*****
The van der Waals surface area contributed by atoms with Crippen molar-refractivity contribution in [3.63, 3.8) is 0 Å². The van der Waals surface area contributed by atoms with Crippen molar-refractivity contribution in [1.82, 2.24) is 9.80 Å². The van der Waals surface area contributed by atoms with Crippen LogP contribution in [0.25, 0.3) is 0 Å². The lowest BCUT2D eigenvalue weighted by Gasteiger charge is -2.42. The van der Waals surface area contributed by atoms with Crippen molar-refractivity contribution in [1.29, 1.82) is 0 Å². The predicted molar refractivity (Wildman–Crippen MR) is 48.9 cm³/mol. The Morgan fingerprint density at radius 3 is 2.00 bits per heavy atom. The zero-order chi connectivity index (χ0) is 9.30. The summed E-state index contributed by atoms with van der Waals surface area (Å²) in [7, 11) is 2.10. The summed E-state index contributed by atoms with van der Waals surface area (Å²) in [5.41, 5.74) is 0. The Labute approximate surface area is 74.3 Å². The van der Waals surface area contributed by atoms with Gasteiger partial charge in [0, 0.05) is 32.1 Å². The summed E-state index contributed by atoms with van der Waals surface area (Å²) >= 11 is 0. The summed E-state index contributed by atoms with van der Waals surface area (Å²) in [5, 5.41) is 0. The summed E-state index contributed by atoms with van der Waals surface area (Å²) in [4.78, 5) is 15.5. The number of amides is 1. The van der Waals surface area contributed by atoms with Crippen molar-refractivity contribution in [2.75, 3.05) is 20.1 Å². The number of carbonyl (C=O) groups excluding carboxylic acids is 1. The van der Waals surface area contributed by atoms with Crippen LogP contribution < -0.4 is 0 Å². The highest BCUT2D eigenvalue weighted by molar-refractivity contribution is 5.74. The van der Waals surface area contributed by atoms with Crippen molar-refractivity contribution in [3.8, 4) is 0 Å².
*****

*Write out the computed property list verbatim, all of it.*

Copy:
The van der Waals surface area contributed by atoms with Crippen molar-refractivity contribution in [3.63, 3.8) is 0 Å². The van der Waals surface area contributed by atoms with Crippen molar-refractivity contribution in [1.82, 2.24) is 9.80 Å². The van der Waals surface area contributed by atoms with Crippen LogP contribution in [0.25, 0.3) is 0 Å². The lowest BCUT2D eigenvalue weighted by Gasteiger charge is -2.42. The van der Waals surface area contributed by atoms with Crippen molar-refractivity contribution in [1.29, 1.82) is 0 Å². The predicted molar refractivity (Wildman–Crippen MR) is 48.9 cm³/mol. The Morgan fingerprint density at radius 3 is 2.00 bits per heavy atom. The zero-order chi connectivity index (χ0) is 9.30. The summed E-state index contributed by atoms with van der Waals surface area (Å²) in [7, 11) is 2.10. The summed E-state index contributed by atoms with van der Waals surface area (Å²) in [5.41, 5.74) is 0. The Labute approximate surface area is 74.3 Å². The van der Waals surface area contributed by atoms with Gasteiger partial charge in [0, 0.05) is 32.1 Å². The summed E-state index contributed by atoms with van der Waals surface area (Å²) >= 11 is 0. The summed E-state index contributed by atoms with van der Waals surface area (Å²) in [5, 5.41) is 0. The summed E-state index contributed by atoms with van der Waals surface area (Å²) in [4.78, 5) is 15.5. The number of amides is 1. The van der Waals surface area contributed by atoms with Crippen molar-refractivity contribution in [2.75, 3.05) is 20.1 Å². The number of carbonyl (C=O) groups excluding carboxylic acids is 1. The van der Waals surface area contributed by atoms with Crippen LogP contribution < -0.4 is 0 Å². The highest BCUT2D eigenvalue weighted by molar-refractivity contribution is 5.74. The van der Waals surface area contributed by atoms with Crippen molar-refractivity contribution in [3.8, 4) is 0 Å².